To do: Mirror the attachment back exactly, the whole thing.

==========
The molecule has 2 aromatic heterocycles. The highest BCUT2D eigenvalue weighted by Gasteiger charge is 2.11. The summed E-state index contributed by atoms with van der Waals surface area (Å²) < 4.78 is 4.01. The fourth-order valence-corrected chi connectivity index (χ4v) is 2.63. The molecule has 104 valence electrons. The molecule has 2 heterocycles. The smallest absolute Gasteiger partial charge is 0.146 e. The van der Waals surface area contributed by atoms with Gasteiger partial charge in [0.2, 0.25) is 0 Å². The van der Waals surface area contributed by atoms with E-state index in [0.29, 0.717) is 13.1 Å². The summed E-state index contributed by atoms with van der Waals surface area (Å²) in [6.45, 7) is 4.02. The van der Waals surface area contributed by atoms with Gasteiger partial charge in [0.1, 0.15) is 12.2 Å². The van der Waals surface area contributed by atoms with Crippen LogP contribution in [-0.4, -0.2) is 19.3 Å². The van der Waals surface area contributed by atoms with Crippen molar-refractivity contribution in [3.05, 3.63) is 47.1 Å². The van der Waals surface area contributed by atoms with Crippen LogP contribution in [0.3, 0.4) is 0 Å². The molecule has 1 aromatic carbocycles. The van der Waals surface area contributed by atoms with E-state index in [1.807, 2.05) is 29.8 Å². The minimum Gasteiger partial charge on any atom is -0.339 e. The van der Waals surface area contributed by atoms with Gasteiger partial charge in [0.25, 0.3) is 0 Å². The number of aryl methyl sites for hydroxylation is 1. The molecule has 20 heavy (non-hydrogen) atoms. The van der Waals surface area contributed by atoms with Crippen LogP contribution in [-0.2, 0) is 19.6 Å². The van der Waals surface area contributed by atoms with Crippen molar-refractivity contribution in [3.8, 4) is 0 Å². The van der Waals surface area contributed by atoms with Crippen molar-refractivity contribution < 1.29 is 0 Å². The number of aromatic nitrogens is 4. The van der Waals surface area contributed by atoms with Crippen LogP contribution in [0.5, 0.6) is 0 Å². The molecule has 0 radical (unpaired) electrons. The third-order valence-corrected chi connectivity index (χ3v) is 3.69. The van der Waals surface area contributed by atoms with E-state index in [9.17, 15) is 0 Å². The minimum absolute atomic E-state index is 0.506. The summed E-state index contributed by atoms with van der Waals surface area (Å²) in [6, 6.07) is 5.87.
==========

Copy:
The molecule has 2 aromatic heterocycles. The highest BCUT2D eigenvalue weighted by Gasteiger charge is 2.11. The summed E-state index contributed by atoms with van der Waals surface area (Å²) < 4.78 is 4.01. The fourth-order valence-corrected chi connectivity index (χ4v) is 2.63. The molecule has 104 valence electrons. The molecule has 2 heterocycles. The smallest absolute Gasteiger partial charge is 0.146 e. The van der Waals surface area contributed by atoms with Gasteiger partial charge in [0.2, 0.25) is 0 Å². The van der Waals surface area contributed by atoms with E-state index in [0.29, 0.717) is 13.1 Å². The summed E-state index contributed by atoms with van der Waals surface area (Å²) in [6.45, 7) is 4.02. The van der Waals surface area contributed by atoms with Gasteiger partial charge in [0.1, 0.15) is 12.2 Å². The van der Waals surface area contributed by atoms with Crippen LogP contribution in [-0.4, -0.2) is 19.3 Å². The van der Waals surface area contributed by atoms with Crippen molar-refractivity contribution in [3.05, 3.63) is 47.1 Å². The van der Waals surface area contributed by atoms with Crippen LogP contribution in [0.3, 0.4) is 0 Å². The molecule has 1 aromatic carbocycles. The van der Waals surface area contributed by atoms with E-state index in [1.807, 2.05) is 29.8 Å². The minimum Gasteiger partial charge on any atom is -0.339 e. The van der Waals surface area contributed by atoms with Gasteiger partial charge in [0.25, 0.3) is 0 Å². The number of aryl methyl sites for hydroxylation is 1. The molecule has 20 heavy (non-hydrogen) atoms. The van der Waals surface area contributed by atoms with Crippen LogP contribution in [-0.2, 0) is 19.6 Å². The van der Waals surface area contributed by atoms with Crippen molar-refractivity contribution in [3.8, 4) is 0 Å². The van der Waals surface area contributed by atoms with Crippen molar-refractivity contribution < 1.29 is 0 Å². The number of aromatic nitrogens is 4. The van der Waals surface area contributed by atoms with Crippen LogP contribution in [0.5, 0.6) is 0 Å². The molecule has 0 radical (unpaired) electrons. The third-order valence-corrected chi connectivity index (χ3v) is 3.69. The van der Waals surface area contributed by atoms with E-state index in [9.17, 15) is 0 Å². The minimum absolute atomic E-state index is 0.506. The summed E-state index contributed by atoms with van der Waals surface area (Å²) in [6, 6.07) is 5.87.